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What Is Dry Eye?

Dry eye is a very common problem. Anyone can get it, but people are more likely to get it if they wear contact lenses, are over 65, or are female. Dry eyes don’t make enough tears to keep the eyes moist. In time and if left untreated, dry eye can scar the eye’s surface.

What Causes Dry Eye?

Usually, no serious medical problem exists. Natural aging, drugs (such as antihistamines, blood pressure medicines, and birth control pills), and living in a dry, dusty, or windy climate can cause dry eye. Other causes are air conditioning, dry heating systems, blinking problems (staring at a computer screen), and wearing contact lenses. Autoimmune diseases, such as rheumatoid arthritis, systemic lupus erythematosus, or Sjögren’s syndrome, can rarely cause it. Autoimmune means that the immune system fights itself instead of disease or organisms. Some eye conditions and thyroid disease can also cause dry eye.

What Are the Symptoms of Dry Eye?

Symptoms include burning, itching, or stinging eyes; feeling as if grit or sand is in the eyes; and sensitivity to bright light. Stringy mucus in or around the eyes, eye fatigue, tearing, and blurred vision are other symptoms.

How Is Dry Eye Diagnosed?

The health care provider makes a diagnosis from a description of symptoms. If the health care provider thinks that an eye disorder or another illness is causing dry eye, the health care provider may suggest seeing an ophthalmologist (specialist in eye diseases).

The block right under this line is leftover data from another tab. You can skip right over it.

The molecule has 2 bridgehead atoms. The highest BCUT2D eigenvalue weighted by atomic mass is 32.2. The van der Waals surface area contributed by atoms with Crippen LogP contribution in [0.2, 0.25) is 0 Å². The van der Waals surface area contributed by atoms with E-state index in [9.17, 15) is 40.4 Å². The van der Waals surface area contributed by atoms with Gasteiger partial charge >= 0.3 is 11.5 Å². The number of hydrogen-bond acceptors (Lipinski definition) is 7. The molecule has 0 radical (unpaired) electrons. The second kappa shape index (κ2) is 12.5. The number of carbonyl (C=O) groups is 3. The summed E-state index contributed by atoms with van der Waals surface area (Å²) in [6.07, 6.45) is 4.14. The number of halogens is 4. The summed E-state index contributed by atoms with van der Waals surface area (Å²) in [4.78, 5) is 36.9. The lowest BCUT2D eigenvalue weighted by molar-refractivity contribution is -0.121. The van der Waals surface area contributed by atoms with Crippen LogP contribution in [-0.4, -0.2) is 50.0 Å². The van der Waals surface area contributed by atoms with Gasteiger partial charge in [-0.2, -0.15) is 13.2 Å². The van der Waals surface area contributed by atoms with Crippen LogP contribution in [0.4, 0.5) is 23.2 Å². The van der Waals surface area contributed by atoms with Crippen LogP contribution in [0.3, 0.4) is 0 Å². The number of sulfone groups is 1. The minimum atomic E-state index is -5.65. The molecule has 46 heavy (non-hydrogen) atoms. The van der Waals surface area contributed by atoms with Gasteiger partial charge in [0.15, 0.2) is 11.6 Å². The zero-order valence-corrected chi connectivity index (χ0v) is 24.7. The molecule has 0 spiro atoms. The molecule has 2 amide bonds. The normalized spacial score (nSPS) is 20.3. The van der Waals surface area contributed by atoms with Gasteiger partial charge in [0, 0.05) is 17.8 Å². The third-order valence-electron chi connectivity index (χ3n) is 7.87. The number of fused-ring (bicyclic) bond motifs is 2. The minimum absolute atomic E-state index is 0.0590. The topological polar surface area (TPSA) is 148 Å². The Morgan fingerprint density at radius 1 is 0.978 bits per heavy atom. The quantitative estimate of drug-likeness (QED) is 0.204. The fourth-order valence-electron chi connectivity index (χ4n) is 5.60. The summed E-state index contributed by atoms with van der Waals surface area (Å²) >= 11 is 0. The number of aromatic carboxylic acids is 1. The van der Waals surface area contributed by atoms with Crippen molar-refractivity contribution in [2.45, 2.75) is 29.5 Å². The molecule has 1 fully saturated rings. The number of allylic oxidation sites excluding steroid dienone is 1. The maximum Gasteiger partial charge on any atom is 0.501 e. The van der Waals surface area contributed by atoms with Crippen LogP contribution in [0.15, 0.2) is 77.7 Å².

The specialist may do a Schirmer test. For this simple test, the health care provider numbs the eye and puts little paper tabs in the lower lid. After a few minutes, the health care provider removes the tabs and measures how damp they are. Tabs with too little moisture mean dry eye.

The eye health care provider may also do a slit lamp examination. The slit lamp has a microscope that makes the eye appear larger, so the health care provider can see more clearly if the surface of the eye has any damage.

How Is Dry Eye Treated?

Treatment includes using artificial tears, as eye drops, during the day. Ointments can add extra moisture to the eyes at night.

Other treatments include using hot compresses and eyelid scrubs or massages with baby shampoo (to give the eyes a thicker oily layer). Humidifiers, air filters, and slowing fans to stop too much air from moving can also help.

In severe cases, tiny plugs may be put into ducts that drain the tears of the eyes to provide more moisture.

DOs and DON’Ts in Managing Dry Eye:

  • DO use artificial tears regularly and as often as needed to control symptoms.
  • DO use a humidifier in your house and office to provide extra moisture in the air.
  • DO ask your health care provider how to put a hot compress on your eye and how to do eyelid massage.
  • DO call your health care provider if you have eye pain, problems with your vision, or drainage from your eyes.
  • DON’T use contact lenses. If you were using them, wear glasses instead.
  • DON’T use hot air vents to heat your house.
  • DON’T go out in windy weather if you can help it.

Contact the following source:

  • American Academy of Ophthalmology
    Tel: (415) 561-8500
  • National Eye Institute, National Institutes of Health
    Tel: (301) 496-5248

Copyright © 2016 by Saunders, an imprint of Elsevier, Inc.

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